Added safety features and clever off-road gizmos take the always popular Toyota Prado to the next level.

Story By Matt Raudonikis

Toyota's LandCruiser Prado has been an Australian family favourite since it was first introduced here in the mid-1990s. That was actually the second generation of Prado, the first not being sold here, and the third-generation model replaced it in 2003. Late in 2009 Toyota launched the fourth-generation Prado worldwide with a raft of new technologies, more standard equipment and a bigger interior cabin to ensure the model’s popularity continues into the new decade.
The Prado’s appeal has always been that it offers the best part of the full-size LandCruiser 100 and 200 series wagons’ off-road ability, but in a smaller wagon that is easier to live with both in and out of town. It uses traditional four-wheel-drive vehicle construction with a separate ladder chassis, live rear axle and dual-range transfer case but gives concessions to comfort and drivability with the use of independent front suspension. The three rows of seating gave places for up to eight passengers in previous models but even though this latest Prado is bigger, seating capacity has been reduced to seven in order to manage weight.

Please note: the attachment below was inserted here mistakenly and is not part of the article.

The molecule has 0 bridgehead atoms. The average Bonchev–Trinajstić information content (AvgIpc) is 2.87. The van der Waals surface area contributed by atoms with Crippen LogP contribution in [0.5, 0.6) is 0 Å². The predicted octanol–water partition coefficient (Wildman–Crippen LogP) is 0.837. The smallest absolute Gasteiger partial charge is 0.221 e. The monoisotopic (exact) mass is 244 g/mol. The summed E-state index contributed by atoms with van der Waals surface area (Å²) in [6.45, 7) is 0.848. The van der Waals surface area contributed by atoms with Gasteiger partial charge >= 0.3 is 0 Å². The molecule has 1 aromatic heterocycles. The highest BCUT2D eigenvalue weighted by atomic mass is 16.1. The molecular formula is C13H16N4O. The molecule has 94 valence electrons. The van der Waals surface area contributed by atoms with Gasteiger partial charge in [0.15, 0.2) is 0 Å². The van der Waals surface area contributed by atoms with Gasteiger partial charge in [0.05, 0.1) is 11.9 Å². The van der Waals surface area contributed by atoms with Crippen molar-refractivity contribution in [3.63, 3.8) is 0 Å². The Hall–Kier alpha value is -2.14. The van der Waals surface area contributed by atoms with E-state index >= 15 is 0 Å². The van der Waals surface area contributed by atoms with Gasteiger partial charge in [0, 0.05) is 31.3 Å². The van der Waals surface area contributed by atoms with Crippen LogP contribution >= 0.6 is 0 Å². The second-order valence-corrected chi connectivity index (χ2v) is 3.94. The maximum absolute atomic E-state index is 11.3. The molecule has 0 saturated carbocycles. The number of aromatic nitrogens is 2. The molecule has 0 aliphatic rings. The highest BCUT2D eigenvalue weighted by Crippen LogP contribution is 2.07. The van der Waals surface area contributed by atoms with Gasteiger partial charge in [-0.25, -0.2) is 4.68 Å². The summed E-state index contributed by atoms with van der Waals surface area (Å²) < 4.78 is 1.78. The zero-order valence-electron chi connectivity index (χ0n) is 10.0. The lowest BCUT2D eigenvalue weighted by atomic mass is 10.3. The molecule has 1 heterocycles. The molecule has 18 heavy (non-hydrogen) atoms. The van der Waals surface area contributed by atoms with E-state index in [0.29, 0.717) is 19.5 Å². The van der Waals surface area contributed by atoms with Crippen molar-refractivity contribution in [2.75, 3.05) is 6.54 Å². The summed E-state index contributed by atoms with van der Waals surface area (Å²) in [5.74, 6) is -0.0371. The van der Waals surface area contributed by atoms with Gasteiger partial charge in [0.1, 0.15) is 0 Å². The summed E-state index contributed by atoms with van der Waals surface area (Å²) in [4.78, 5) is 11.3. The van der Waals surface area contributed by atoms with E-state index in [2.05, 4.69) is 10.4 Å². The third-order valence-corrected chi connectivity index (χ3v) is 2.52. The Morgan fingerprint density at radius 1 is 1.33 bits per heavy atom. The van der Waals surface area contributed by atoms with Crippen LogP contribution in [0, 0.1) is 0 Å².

The new Prado is 80 millimetres longer and 10mm wider but has a 15mm lower roofline. The extra size has allowed for more interior space and this is better utilised with a second-row seat that slides forward and back and third-row seats that fold flat into the floor. The interior trim features a new dash with a modern appearance and user-friendly controls for the driver.
The most exciting new features are the electronic driver’s aids found in the top-of-the-range Prado Kakadu. These features include a multi-terrain monitor (MTM), multi-terrain select (MTS) and crawl control (CC).
Rear-view cameras have become common in 4WD wagons affording drivers a better view of what is directly behind them when reversing. MTM adds three more cameras – one on each of the exterior mirrors and one in the centre of the radiator grille, to give the driver a better view all around the vehicle when driving off road. The side cameras can display forward and back of the mirrors to show the full side of the vehicle, while the front camera has a 190-degree view of what is directly in front of the vehicle. This is particularly useful to show the track ahead when cresting a steep hill when all you can see through the windscreen is the sky.

This story excerpt is from Issue #70

Outback Magazine: Apr/May 2010